Skip to main content

The Adams Women

May 2024
1min read

by Paul C. Nagel; Oxford University Press; 310 pages; $19.95.

While writing his best-selling biography Descent from Glory: Four Generations of the John Adams Family , Paul Nagel came to realize that the Adams women—minor characters in that book—“deserve at least as much attention from a biographer as their male counterparts.” And unlike most women of their time, they left abundant testimony about their lives and feelings, as they were prodigious correspondents and writers. The author could read their “perceptive observations about human nature … their recipes for making rouge … or for treating piles.” They judged keenly the strengths and weaknesses of males, compared methods of enduring menopause, and shrewdly argued politics. And ever present was their indignation at the way in which their maledominated society treated women. In this admiring and delightful book, Nagel seeks to right the historical balance between male and female Adamses.

The most fascinating of the Adams women was perhaps Louisa, John Quincy’s wife, whom her grandson Henry Adams called an “exotic,” a woman of unique philosophical and literary talents. John Quincy was a difficult husband—her patience with him was saintly—and Abigail was for many years a hostile mother-in-law. It is to the credit of both women that eventually they became close, supportive friends.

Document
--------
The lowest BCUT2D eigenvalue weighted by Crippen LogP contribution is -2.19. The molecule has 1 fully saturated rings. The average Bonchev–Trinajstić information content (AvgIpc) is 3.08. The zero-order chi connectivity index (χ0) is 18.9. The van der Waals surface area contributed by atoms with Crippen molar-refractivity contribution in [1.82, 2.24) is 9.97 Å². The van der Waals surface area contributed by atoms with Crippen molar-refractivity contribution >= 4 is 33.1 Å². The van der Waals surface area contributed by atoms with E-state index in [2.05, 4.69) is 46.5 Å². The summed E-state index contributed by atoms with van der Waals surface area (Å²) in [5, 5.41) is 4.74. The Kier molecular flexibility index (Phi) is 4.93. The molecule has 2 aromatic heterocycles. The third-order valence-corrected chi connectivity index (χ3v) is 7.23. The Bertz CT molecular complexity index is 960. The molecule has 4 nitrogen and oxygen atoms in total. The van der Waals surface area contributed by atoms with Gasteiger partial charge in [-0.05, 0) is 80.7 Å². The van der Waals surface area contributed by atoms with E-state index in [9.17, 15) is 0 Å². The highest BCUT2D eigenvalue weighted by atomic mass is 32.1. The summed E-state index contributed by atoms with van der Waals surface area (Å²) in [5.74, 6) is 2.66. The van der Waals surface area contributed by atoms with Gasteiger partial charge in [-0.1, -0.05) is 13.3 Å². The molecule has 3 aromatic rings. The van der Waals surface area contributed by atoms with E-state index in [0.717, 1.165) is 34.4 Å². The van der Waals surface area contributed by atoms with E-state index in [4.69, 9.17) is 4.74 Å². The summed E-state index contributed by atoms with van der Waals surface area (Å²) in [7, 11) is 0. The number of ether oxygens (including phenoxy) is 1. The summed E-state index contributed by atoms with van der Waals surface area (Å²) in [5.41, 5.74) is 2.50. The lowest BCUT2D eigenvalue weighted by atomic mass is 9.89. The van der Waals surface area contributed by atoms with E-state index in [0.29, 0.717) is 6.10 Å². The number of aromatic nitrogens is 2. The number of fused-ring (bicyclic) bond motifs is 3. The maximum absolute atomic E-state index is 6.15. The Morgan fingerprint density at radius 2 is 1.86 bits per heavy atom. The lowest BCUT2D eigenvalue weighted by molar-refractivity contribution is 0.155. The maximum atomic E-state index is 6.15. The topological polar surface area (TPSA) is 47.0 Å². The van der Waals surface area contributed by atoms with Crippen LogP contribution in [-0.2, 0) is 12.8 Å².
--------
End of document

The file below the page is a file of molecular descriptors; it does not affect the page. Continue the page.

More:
Neither Abigail nor Louisa liked the First Lady role, and though Louisa had always been a brilliant hostess, she found the White House a “dull and stately prison” that depressed her spirits. Nor was she happy that John Quincy chose to go back to Washington as a congressman after his term of office as President. That she made a success of even that unwanted role is attested to by the fact that on her death both houses of Congress adjourned in tribute. It would have mollified Louisa’s indignation about her status as a woman to know that she was the first American “female whose death would bring the nation’s legislators respectfully to observe a day of silence.”

We hope you enjoy our work.

Please support this magazine of trusted historical writing, now in its 75th year, and the volunteers that sustain it with a donation to American Heritage.